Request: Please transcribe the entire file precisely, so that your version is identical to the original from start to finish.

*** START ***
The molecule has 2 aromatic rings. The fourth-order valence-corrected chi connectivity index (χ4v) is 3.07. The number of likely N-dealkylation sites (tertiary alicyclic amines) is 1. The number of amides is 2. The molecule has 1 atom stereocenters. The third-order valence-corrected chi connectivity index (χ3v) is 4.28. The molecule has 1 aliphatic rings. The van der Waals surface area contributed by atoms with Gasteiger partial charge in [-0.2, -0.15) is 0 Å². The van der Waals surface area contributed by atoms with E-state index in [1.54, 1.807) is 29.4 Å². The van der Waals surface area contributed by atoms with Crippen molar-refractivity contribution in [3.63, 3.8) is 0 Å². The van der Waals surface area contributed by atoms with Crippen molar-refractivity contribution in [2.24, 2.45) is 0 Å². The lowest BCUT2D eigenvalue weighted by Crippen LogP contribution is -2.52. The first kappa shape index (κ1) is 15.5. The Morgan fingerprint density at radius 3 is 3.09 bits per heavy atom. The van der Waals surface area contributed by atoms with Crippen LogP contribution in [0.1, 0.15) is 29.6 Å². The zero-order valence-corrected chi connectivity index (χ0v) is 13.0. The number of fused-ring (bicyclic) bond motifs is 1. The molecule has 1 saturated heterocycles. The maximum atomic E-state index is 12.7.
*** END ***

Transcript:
The molecule has 2 aromatic rings. The fourth-order valence-corrected chi connectivity index (χ4v) is 3.07. The number of likely N-dealkylation sites (tertiary alicyclic amines) is 1. The number of amides is 2. The molecule has 1 atom stereocenters. The third-order valence-corrected chi connectivity index (χ3v) is 4.28. The molecule has 1 aliphatic rings. The van der Waals surface area contributed by atoms with Gasteiger partial charge in [-0.2, -0.15) is 0 Å². The van der Waals surface area contributed by atoms with E-state index in [1.54, 1.807) is 29.4 Å². The van der Waals surface area contributed by atoms with Crippen molar-refractivity contribution in [3.63, 3.8) is 0 Å². The van der Waals surface area contributed by atoms with Crippen molar-refractivity contribution in [2.24, 2.45) is 0 Å². The lowest BCUT2D eigenvalue weighted by Crippen LogP contribution is -2.52. The first kappa shape index (κ1) is 15.5. The Morgan fingerprint density at radius 3 is 3.09 bits per heavy atom. The van der Waals surface area contributed by atoms with Crippen LogP contribution in [0.1, 0.15) is 29.6 Å². The zero-order valence-corrected chi connectivity index (χ0v) is 13.0. The number of fused-ring (bicyclic) bond motifs is 1. The molecule has 1 saturated heterocycles. The maximum atomic E-state index is 12.7.